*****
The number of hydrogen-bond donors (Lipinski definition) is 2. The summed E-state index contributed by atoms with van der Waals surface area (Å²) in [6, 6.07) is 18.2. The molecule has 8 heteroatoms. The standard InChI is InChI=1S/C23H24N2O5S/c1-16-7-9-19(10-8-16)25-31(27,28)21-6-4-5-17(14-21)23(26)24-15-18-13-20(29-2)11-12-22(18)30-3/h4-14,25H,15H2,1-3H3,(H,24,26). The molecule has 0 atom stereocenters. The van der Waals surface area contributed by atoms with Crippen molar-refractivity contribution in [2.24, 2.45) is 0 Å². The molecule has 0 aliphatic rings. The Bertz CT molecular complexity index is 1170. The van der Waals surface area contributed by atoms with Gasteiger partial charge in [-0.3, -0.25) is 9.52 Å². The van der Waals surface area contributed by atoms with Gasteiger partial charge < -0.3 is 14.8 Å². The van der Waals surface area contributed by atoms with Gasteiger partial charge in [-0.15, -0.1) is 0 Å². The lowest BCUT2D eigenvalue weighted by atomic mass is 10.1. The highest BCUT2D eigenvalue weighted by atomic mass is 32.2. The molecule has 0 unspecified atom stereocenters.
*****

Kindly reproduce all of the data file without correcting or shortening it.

The number of hydrogen-bond donors (Lipinski definition) is 2. The summed E-state index contributed by atoms with van der Waals surface area (Å²) in [6, 6.07) is 18.2. The molecule has 8 heteroatoms. The standard InChI is InChI=1S/C23H24N2O5S/c1-16-7-9-19(10-8-16)25-31(27,28)21-6-4-5-17(14-21)23(26)24-15-18-13-20(29-2)11-12-22(18)30-3/h4-14,25H,15H2,1-3H3,(H,24,26). The molecule has 0 atom stereocenters. The van der Waals surface area contributed by atoms with Crippen molar-refractivity contribution in [2.24, 2.45) is 0 Å². The molecule has 0 aliphatic rings. The Bertz CT molecular complexity index is 1170. The van der Waals surface area contributed by atoms with Gasteiger partial charge in [-0.3, -0.25) is 9.52 Å². The van der Waals surface area contributed by atoms with Gasteiger partial charge < -0.3 is 14.8 Å². The van der Waals surface area contributed by atoms with Gasteiger partial charge in [-0.15, -0.1) is 0 Å². The lowest BCUT2D eigenvalue weighted by atomic mass is 10.1. The highest BCUT2D eigenvalue weighted by atomic mass is 32.2. The molecule has 0 unspecified atom stereocenters.